Celtics

Bradley hopeful recovery time quickens with patient approach

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Bradley hopeful recovery time quickens with patient approach

WALTHAM Patience is the lesson that keeps on teaching when it comes to Avery Bradley who once again finds himself out with an injury heading into training camp.

It seems to be paying off, as Bradley remains on the mend from surgery to both of his shoulders.

During the Boston Celtics' media day on Friday, Bradley said that he is "months ahead" of schedule in his recovery.

If that's the case, there's a chance that he could be back on the floor for the C's sometime in November.

"At first they (doctors) said I was coming back in January, but now they say I'm months ahead," Bradley said. "That makes me feel good that I am making progress."

Bradley hasn't been cleared to do any shooting yet, but instead has been working to strengthen both shoulders and, "try not to do things I'm not supposed to be doing; listen to the doctors. They're so proud of me because I haven't been trying to do too much."

He added," I know if I touched a basketball, I probably would have shot it. I've just been taking my time, listening to everything they tell me to."

And in Bradley's case, doing less means a quicker return to the floor.

The 6-foot-2 guard emerged last season as one of the best on-the-ball defenders in the NBA.

The injuries bothered him throughout this past season, but became too much to handle during the Eastern Conference finals against the Miami Heat last season.

"Throughout the year, I just kept pounding it down," Bradley said of his right shoulder. "My right one started to come out at the beginning of the year and I kept playing through it. Then there was a period I wasn't playing at all so the right one kind of healed itself. Once I started playing, my left one started to I tore everything. It was hard, but I wanted to keep playing. But it got to the point I couldn't play."

In his absence, the Celtics will go with Courtney Lee who was acquired via sign-and-trade this summer from Houston. Bradley understands he will have his hands full if he is to resume his starting job once he's healthy enough to start playing again.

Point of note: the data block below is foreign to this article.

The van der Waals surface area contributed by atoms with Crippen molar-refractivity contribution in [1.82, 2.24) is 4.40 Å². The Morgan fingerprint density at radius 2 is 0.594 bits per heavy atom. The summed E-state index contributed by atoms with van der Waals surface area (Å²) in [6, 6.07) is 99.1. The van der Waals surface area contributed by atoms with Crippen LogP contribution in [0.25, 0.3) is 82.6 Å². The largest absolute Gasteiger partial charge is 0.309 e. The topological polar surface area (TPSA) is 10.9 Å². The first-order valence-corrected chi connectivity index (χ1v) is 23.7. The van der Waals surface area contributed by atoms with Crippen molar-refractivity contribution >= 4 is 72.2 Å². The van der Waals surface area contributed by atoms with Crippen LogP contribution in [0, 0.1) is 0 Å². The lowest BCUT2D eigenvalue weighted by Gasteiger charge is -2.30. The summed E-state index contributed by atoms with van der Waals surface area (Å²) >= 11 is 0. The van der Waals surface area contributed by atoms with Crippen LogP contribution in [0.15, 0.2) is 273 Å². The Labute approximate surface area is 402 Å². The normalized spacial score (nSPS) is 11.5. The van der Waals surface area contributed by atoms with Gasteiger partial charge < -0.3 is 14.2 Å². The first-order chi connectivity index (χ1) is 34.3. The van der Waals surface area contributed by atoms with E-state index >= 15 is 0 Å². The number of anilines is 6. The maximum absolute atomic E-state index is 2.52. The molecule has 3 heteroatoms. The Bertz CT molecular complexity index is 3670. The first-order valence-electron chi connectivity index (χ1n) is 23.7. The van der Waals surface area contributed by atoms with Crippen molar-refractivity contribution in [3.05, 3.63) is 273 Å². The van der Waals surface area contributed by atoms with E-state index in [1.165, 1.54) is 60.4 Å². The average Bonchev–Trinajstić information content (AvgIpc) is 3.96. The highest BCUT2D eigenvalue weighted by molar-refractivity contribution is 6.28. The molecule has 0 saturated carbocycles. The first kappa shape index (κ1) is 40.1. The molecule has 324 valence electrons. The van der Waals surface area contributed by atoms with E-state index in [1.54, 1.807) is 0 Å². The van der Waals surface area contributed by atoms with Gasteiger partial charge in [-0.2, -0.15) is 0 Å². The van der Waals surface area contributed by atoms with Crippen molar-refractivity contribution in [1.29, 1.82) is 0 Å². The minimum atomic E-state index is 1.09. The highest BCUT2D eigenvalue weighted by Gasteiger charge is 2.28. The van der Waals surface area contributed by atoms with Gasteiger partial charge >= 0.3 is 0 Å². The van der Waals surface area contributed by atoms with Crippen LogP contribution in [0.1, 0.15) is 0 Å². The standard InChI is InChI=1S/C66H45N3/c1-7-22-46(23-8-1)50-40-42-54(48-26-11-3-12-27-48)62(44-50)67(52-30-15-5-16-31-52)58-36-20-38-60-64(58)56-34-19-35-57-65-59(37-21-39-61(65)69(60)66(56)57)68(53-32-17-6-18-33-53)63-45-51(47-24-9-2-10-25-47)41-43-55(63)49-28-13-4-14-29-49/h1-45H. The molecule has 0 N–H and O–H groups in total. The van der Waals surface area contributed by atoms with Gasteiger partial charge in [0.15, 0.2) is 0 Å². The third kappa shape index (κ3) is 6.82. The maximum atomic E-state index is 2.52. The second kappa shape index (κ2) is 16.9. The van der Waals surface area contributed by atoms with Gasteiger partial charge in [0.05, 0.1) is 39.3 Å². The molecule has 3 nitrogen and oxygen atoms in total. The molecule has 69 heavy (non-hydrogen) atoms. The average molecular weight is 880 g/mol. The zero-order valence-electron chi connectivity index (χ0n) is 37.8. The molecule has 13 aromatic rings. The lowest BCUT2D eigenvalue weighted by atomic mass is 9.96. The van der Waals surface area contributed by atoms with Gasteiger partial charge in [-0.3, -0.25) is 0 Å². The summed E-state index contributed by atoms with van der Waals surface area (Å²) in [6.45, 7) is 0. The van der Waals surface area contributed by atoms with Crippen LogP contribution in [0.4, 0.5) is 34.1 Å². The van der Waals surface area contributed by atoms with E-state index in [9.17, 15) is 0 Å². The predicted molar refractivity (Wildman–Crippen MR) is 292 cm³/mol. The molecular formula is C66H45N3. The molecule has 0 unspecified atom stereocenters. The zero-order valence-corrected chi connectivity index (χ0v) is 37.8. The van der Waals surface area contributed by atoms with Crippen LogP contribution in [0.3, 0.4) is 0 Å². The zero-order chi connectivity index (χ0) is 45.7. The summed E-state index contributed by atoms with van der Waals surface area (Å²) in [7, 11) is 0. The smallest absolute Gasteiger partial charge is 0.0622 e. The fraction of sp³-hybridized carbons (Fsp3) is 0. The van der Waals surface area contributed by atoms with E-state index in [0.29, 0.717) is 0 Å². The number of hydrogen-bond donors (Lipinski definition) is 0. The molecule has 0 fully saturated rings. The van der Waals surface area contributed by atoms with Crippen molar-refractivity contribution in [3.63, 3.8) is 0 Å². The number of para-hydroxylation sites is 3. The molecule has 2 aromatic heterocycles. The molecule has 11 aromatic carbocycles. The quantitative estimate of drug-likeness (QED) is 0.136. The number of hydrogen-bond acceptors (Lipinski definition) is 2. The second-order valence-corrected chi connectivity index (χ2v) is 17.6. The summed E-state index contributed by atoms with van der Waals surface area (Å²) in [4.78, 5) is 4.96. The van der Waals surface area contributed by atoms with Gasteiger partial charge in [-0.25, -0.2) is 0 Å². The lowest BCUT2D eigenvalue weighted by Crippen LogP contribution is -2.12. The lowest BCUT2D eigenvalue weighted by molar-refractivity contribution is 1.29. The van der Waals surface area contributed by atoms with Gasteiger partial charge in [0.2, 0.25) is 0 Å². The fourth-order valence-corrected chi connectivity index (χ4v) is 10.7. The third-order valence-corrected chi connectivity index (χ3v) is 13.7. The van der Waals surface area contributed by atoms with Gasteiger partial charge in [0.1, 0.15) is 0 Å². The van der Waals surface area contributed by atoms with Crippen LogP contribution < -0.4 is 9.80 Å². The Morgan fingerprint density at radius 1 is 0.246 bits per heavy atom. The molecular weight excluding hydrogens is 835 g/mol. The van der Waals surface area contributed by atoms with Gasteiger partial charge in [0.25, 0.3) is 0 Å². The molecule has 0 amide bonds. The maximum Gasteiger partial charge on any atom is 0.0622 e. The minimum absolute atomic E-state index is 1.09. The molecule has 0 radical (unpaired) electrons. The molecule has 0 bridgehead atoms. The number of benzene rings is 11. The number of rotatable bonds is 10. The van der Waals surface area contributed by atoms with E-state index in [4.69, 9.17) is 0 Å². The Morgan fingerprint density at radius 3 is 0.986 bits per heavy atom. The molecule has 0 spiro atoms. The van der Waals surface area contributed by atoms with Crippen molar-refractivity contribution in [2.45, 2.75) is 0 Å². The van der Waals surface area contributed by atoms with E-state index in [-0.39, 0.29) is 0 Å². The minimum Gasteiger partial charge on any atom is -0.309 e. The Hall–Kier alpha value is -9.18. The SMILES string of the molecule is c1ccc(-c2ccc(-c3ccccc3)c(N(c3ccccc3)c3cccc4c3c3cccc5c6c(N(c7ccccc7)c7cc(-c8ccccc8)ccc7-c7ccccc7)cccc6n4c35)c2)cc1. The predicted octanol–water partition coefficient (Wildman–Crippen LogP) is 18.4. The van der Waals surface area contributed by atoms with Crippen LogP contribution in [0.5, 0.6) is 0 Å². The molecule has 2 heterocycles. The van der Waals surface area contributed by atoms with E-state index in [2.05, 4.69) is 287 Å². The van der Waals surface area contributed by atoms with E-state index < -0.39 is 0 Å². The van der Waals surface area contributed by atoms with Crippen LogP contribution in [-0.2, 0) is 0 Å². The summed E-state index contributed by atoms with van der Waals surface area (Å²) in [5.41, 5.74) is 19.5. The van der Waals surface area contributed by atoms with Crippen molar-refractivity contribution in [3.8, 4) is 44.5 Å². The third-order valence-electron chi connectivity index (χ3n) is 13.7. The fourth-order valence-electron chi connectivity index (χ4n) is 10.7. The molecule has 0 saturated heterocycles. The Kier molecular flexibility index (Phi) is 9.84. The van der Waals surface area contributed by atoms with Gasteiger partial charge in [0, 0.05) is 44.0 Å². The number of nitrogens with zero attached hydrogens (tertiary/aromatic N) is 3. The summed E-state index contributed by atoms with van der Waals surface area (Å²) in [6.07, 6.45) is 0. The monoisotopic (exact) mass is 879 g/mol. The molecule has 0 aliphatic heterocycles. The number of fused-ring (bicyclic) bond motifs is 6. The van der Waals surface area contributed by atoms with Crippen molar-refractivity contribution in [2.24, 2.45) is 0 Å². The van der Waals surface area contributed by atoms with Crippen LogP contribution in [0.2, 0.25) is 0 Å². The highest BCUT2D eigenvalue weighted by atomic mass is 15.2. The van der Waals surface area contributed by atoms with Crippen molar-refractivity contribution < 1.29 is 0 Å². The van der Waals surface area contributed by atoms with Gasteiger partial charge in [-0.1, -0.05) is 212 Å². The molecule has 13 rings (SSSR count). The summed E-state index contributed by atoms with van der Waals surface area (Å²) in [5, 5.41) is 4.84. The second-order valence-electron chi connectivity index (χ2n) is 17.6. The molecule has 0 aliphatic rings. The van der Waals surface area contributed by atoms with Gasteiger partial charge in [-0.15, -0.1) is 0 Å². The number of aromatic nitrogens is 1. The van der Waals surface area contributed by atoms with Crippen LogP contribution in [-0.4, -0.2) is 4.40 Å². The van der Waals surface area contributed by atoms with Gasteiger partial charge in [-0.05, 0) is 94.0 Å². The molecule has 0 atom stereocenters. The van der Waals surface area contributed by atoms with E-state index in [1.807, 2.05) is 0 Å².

Still, Bradley is adamant in stating that he will not rush his return to the lineup.

"I'm just trying to lay low, not rush anything back," he said. "Just take it day-by-day so that when I come back, I come back strong."

Marcus Morris targeting Oct. 30 game vs. Spurs as date for Celtics debut

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Marcus Morris targeting Oct. 30 game vs. Spurs as date for Celtics debut

WALTHAM -- It appears Marcus Morris’ debut for the Celtics will be when they host the San Antonio Spurs on Oct. 30.
 
The 6-foot-9 forward confirmed to reporters on Monday that, for now, that’s the target date.
 
Morris spent time after practice playing some one-one-one against rookie Jayson Tatum.
 
“I’m trying to push on it a little more,” he said. “Felt pretty good beating the rook’s ass one-on-one.”
 
The addition of Morris to the lineup can’t come soon enough for the Celtics (1-2).  They have already lost Gordon Hayward (ankle) for the season, and Marcus Smart (ankle) missed Friday’s win over Philadelphia. Smart said he would probably be in uniform for Tuesday’s game against the New York Knicks. 
 
Those injuries have forced the Celtics to dig deeper into their roster, resulting in several first-year players seeing action. 
 
Having a veteran like Morris on the floor would bode well for the Celts in their quest to remain among the better teams in the East this season. 
 
Morris, who went through the non-contact portion of practice on Monday, joined the Celtics on Oct. 5, shortly after he and his brother Markieff (who plays for Washington) were acquitted of assault charges involving an incident in Phoenix in January of 2015. He appeared in one preseason game, scoring seven points on 3-for-6 shooting from the field.

Coach Brad Stevens said Morris was having some knee discomfort when he showed up for training camp. That, combined with showing up late to training camp because of his court case in Phoenix, resulted in him not having the level of conditioning he’s used to at the start of training camp. 
 
“It’s not that I’m in bad shape,” he told NBC Sports Boston earlier. “It’s just that I’m not where I expect myself to be conditioning-wise, right now.”
 
Morris echoed similar sentiments on Monday. 
 
“I’m in great condition,” he said. “I just want to be a little better. My conditioning has never been the problem. It’s the soreness in my [left] knee. It’s gotten a lot better over the past 10 days, so I feel I can play now. But be cautious because it’s a long season.”
 
Morris was acquired in the summer by Boston from Detroit, in exchange for Avery Bradley. The move was done to not only ensure there was enough salary cap space to sign then-free agent Gordon Hayward, but also for the Celtics to add a versatile player who can play both forward positions.